Direct empowerment
score
Equity ownership                 20           15            20             22
Management                       10           14            12
Human resource
development score
Employment equity                10           14            12            15
Skills development               20           20            18             5
Indirect empowerment
Pref. procurement                20           15            18            15
Enterprise development           10           14            10            22
Residual
Industry specific               10            8             10            21 (3+18)
Total              100         100           100           100           100


Ownership and control feature prominently in terms of weights. In the 2014
tourism target it is the single most important element. That means that BEE is an
important redistribution policy instrument. This conclusion is becoming more
evident if we argue that skill development is a public good. The state is
allocating private resources under BEE towards the production of a public good
that should be delivered by the state. In the same direction, employment equity
requirements are supporting that aspect of government’s labour market policy
that is concerned with redistribution. One could also maintain that government is
applying BEE as a leverage instrument to achieve its labour market redistribution
aims under the Employment Equity Act. Looking at the scorecard in this way
renders 60% of the DTI weights in favour of redistribution. For the tourism sector
this amounts to 63% in 2009 and 62% in 2014. For the financial sector this
arithmetic renders 42%. From this exposition it is evident that BEE and the
scorecard in particular will be important instruments in allocating economic
resources. The importance of the market system in remunerating and allocating
skills and factors of production is overruled by one administrative percentage
after the other. It would appear that this policy framework shares one important



                                                                                  6
feature with the past, from which we so desperately want to escape namely the
element of government failure.

Looking at the development of new black controlled enterp rises the DTI guideline
is 10% while tourism proposes 14% in 2009 and 10% in 2014. The financial
sector is putting more emphasis on this component by a weight of 22%. We
conclude that BEE allocates a greater weight to the redistribution of existing
enterprises as opposed to the development of new black-owned enterprises.

Restructuring of state-owned enterprises
BEE is to be achieved through the transfer or sale of equity stakes in state-
owned enterprises. Moreover, preferential procurement policies by state-owned
enterprises will support the development of BEE.

Preferential procurement by government
Government is focusing its preferential procurement policy on the development of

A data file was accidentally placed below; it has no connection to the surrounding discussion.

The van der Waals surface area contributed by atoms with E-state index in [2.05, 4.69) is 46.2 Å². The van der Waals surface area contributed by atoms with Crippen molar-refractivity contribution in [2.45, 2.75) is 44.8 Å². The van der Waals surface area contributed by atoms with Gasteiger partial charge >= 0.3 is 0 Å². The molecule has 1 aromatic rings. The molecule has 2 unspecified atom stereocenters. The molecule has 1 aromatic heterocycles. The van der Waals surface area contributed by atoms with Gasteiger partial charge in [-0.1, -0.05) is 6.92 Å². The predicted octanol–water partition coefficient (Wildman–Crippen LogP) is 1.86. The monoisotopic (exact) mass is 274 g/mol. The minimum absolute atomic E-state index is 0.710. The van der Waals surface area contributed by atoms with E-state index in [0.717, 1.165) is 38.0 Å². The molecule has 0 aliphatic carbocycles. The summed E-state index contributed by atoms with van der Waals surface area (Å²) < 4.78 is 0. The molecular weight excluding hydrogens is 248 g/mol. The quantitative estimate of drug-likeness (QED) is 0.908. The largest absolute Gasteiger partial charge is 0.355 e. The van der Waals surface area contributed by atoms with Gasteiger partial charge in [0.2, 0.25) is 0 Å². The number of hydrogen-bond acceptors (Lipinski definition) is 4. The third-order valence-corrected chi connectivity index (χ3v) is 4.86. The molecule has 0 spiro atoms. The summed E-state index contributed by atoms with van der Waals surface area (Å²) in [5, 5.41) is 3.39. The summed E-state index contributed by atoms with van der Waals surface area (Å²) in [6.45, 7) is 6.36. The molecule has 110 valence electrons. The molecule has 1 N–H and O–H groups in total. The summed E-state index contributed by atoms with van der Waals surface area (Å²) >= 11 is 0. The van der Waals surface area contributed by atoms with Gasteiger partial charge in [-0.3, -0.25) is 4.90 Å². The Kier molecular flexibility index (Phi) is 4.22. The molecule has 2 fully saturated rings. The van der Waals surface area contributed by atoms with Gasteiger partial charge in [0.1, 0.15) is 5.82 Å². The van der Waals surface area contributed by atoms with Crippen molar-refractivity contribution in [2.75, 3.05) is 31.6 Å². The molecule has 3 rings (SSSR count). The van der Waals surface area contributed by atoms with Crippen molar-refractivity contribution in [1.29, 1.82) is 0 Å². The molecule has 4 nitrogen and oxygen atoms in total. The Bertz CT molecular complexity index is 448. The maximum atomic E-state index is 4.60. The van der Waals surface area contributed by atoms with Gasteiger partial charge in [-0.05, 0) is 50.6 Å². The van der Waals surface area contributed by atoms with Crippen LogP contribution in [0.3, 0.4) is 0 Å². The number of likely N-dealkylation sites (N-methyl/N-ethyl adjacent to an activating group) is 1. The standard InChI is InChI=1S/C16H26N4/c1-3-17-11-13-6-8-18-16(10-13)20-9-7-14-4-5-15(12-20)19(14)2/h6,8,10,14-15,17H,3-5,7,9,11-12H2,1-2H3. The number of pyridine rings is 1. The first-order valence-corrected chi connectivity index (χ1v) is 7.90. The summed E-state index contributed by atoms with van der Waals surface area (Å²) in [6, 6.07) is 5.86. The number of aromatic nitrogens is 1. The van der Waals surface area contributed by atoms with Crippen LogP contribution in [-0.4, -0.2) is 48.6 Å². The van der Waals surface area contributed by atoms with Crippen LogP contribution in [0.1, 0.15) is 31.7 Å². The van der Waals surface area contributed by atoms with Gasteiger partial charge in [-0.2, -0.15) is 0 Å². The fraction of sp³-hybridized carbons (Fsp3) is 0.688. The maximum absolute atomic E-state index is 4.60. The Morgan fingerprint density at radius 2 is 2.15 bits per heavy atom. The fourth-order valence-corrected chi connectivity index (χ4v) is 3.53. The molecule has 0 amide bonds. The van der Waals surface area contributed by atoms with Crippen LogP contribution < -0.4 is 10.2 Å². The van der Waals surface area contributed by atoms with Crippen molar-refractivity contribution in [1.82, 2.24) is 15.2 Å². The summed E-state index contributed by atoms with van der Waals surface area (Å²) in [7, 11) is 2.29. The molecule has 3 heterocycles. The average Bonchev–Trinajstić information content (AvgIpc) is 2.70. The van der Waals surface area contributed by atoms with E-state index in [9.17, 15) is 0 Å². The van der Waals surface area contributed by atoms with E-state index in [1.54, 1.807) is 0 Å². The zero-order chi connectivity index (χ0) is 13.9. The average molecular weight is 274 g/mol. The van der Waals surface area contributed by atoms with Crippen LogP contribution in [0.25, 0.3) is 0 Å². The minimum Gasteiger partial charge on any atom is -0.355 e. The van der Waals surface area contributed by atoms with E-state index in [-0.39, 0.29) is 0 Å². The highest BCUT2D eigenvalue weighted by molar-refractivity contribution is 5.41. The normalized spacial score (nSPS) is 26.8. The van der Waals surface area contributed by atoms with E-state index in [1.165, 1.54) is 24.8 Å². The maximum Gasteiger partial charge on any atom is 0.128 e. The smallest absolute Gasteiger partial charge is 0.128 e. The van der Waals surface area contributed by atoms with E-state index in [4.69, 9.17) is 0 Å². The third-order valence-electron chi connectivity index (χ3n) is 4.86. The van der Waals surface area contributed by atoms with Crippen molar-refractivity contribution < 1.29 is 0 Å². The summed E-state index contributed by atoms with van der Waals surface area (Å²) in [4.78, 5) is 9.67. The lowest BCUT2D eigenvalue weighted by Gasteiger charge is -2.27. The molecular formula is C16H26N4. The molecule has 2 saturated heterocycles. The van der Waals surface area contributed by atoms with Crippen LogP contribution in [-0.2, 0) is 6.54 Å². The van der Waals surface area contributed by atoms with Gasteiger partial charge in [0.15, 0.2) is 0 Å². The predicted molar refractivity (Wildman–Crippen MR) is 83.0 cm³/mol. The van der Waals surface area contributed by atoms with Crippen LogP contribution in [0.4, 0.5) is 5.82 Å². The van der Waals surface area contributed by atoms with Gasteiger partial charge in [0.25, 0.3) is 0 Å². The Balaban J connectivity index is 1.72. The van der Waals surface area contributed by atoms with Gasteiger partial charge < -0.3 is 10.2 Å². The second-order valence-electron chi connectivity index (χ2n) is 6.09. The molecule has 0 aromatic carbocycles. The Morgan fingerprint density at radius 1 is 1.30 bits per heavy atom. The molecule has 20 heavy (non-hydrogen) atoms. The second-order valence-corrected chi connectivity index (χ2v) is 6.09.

BEE and government departments are legally bound to follow specific codes of
practice in channeling their preferential procurement towards black-owned firms.

Participation of black business organisations
Government is developing means of involving black business organisations in the
institutional framework that will enhance BEE.

BEE advisory council
The Minister of Trade and Industry is responsible for the BEE Advisory Council.
This body advises the President in respect of BEE and to review the progress in
achieving BEE targets. It will promote partnerships to enhance BEE and it will
advise at the sectoral level as well as the enterprise level in respect of the
development of BEE charters. It will also advise on codes of practice and
guidelines regarding the promotion of BEE.

Partnerships and charters
Apart from legislation, regulation, preferential procurement, financial and
institutional support, government is to seek partnerships with the private sector to
accelerate BEE. In this regard the private sector is interpreted very broadly since
it comprises private businesses, trade unions and community-based
organisations. One could maintain that sectoral and enterprise based charters
are a particular form of such partnerships. Charters are to define special
mechanisms through which a sector or enterprise will achieve BEE. Government
does not expect every sector and every firm to develop empowerment charters
but sectors and enterprises that are extensively conducting business with
government are strongly encouraged to develop BEE charters. Sectors that
have been identified by government for the purpose of BEE, such as tourism, are
strongly encouraged to develop charters. Voluntary participation in promoting
BEE is primarily via the scorecard.




                                                                                   7
Small businesses
A black small medium enterprise (SME) in terms of the financial industry charter
is an enterprise with a turnover from R500 000 per annum to R20 million per
annum and which is a black company or a black empowered company. A black
company is more than 50% owned and controlled by black people. A black